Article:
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@marcin - openid and oauth are very open and relatively well-vetted standards, with specs, wikipedia pages etc. YMMV with Facebook Connect.... –  nealmcb May 24 '11 at 19:25
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It is hard to answer this question because there are a lot of different aspects. First, you don't clarify exactly what alternative you have in mind to oauth. What is our application? Second, facebook connect is presumably proprietary, and thus in a very different league from oauth and openid. And third, your comment about phishing issues from use of links on people's facebook walls is a whole different topic. I suggest editing out the facebook connect and facebook link parts here and asking separate questions about those if you like. –  nealmcb May 24 '11 at 19:32
    
@nealmcb Why wouldnt you use a homebrew method, or simply check for cookies. I.E. user logs into service, then he has API access. this could easily be done with an iframe or a form POST. All of the services whether open source or not have the same flaws and thats what im saying. they are all connecting all your accounts under one password. Again, for your 3rd point, thats exactly the same for Ouath, or really, ANY site, but its worse when large sites hold your password because people dont check the URL. I think you're missing my 2 numbered points... –  Oscar Godson May 24 '11 at 20:31
    
Most people don't read comments, so it would help if you could edit in a specific attack scenario into the question. What asset are you protecting, from what threats, etc. See the faq. Then we can discuss it in the answers. –  nealmcb May 24 '11 at 21:23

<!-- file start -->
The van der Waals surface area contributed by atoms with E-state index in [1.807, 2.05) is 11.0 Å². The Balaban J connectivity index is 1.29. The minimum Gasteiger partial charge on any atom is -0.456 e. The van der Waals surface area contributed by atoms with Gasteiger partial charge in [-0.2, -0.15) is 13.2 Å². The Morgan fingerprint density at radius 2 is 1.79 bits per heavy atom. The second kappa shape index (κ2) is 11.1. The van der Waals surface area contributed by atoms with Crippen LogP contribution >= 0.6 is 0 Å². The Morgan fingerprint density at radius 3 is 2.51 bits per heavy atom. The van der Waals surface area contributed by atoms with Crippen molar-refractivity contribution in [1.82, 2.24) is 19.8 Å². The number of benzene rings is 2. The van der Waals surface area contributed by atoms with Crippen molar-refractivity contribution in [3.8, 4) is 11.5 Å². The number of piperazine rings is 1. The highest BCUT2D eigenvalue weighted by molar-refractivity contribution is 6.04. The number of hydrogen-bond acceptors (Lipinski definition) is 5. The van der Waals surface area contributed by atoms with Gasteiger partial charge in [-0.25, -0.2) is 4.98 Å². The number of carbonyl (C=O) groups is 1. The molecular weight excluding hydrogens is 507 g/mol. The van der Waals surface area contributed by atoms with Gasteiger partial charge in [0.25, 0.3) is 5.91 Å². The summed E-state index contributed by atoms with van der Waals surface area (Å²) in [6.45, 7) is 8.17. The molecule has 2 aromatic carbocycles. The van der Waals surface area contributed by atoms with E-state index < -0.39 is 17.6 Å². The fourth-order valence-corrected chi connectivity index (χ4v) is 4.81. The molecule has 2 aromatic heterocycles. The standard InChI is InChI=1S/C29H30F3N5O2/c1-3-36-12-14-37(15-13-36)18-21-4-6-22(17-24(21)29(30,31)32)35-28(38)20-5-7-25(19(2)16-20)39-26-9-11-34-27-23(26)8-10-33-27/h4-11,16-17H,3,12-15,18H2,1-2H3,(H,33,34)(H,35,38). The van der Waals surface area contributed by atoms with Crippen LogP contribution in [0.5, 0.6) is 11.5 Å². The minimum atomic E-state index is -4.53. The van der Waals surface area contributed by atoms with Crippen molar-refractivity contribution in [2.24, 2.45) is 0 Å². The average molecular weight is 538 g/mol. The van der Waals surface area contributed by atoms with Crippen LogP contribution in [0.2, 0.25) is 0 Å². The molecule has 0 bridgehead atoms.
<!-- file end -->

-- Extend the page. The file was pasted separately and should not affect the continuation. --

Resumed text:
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9 Answers

I use Google for my OpenID account. Almost all websites that do not use OpenID let me reset the password via email, so if someone got the password to my gmail account, I would be screwed anyway.

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This is true, however, Google is harder to hack and they block brute force and stuff. I trust Google far more, then lets say, Klout.com or something. But yeah, i get what you're sayin :) –  Oscar Godson May 22 '11 at 23:09
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From a security perspective, having a tried and tested mechanism is almost always better than rolling your own. Implementation errors are one of the most common ways a good security concept gets broken.

From a usability perspective I slightly prefer oauth, it is just easy to use, so for your end users that is a huge benefit. An average non-technical user is put off by overt security so minimising the intrusion of security functionality is a win for sites with large numbers of users.

The phishing risk isn't really any greater - people don't pay any attention to the source of emails anyway:-)

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Thats true about email phishing except most email providers (Yahoo, Live, Gmail, etc) don't let phishing sites get through. My concern is more like those links on FB or Twitter from your friends saying "check out this link" –  Oscar Godson May 22 '11 at 23:12
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The benefits of systems like OAuth are: